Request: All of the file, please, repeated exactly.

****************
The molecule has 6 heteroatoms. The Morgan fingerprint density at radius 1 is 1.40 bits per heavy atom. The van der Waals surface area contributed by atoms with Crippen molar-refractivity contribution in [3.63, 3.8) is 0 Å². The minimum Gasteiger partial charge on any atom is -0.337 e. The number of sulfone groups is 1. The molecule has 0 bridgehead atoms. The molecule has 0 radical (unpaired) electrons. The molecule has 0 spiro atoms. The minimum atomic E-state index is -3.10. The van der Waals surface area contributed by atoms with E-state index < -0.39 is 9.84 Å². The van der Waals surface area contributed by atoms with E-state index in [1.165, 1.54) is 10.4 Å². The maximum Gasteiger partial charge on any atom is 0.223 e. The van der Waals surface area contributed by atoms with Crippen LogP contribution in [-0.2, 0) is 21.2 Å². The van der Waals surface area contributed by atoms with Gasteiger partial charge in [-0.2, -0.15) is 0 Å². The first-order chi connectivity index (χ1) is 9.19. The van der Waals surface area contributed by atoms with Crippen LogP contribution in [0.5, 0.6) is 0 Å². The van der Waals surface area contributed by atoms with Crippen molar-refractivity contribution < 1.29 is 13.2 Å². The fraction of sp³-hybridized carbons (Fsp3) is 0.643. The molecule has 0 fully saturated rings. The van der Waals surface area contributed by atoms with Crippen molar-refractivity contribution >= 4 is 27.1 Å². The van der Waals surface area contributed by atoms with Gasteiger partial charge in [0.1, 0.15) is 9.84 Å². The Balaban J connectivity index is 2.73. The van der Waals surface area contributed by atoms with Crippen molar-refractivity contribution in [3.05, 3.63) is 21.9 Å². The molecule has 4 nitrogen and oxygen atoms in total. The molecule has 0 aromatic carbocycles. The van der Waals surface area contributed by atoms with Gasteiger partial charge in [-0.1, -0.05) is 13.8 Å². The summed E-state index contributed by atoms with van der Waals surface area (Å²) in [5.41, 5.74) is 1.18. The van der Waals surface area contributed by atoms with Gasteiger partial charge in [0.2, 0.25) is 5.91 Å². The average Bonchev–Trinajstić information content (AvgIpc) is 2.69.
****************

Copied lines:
The molecule has 6 heteroatoms. The Morgan fingerprint density at radius 1 is 1.40 bits per heavy atom. The van der Waals surface area contributed by atoms with Crippen molar-refractivity contribution in [3.63, 3.8) is 0 Å². The minimum Gasteiger partial charge on any atom is -0.337 e. The number of sulfone groups is 1. The molecule has 0 bridgehead atoms. The molecule has 0 radical (unpaired) electrons. The molecule has 0 spiro atoms. The minimum atomic E-state index is -3.10. The van der Waals surface area contributed by atoms with E-state index < -0.39 is 9.84 Å². The van der Waals surface area contributed by atoms with E-state index in [1.165, 1.54) is 10.4 Å². The maximum Gasteiger partial charge on any atom is 0.223 e. The van der Waals surface area contributed by atoms with Crippen LogP contribution in [-0.2, 0) is 21.2 Å². The van der Waals surface area contributed by atoms with Gasteiger partial charge in [-0.2, -0.15) is 0 Å². The first-order chi connectivity index (χ1) is 9.19. The van der Waals surface area contributed by atoms with Crippen LogP contribution in [0.5, 0.6) is 0 Å². The van der Waals surface area contributed by atoms with Crippen molar-refractivity contribution < 1.29 is 13.2 Å². The fraction of sp³-hybridized carbons (Fsp3) is 0.643. The molecule has 0 fully saturated rings. The van der Waals surface area contributed by atoms with Crippen molar-refractivity contribution >= 4 is 27.1 Å². The van der Waals surface area contributed by atoms with Gasteiger partial charge in [0.1, 0.15) is 9.84 Å². The Balaban J connectivity index is 2.73. The van der Waals surface area contributed by atoms with Crippen molar-refractivity contribution in [3.05, 3.63) is 21.9 Å². The molecule has 4 nitrogen and oxygen atoms in total. The molecule has 0 aromatic carbocycles. The van der Waals surface area contributed by atoms with Gasteiger partial charge in [-0.1, -0.05) is 13.8 Å². The summed E-state index contributed by atoms with van der Waals surface area (Å²) in [5.41, 5.74) is 1.18. The van der Waals surface area contributed by atoms with Gasteiger partial charge in [0.2, 0.25) is 5.91 Å². The average Bonchev–Trinajstić information content (AvgIpc) is 2.69.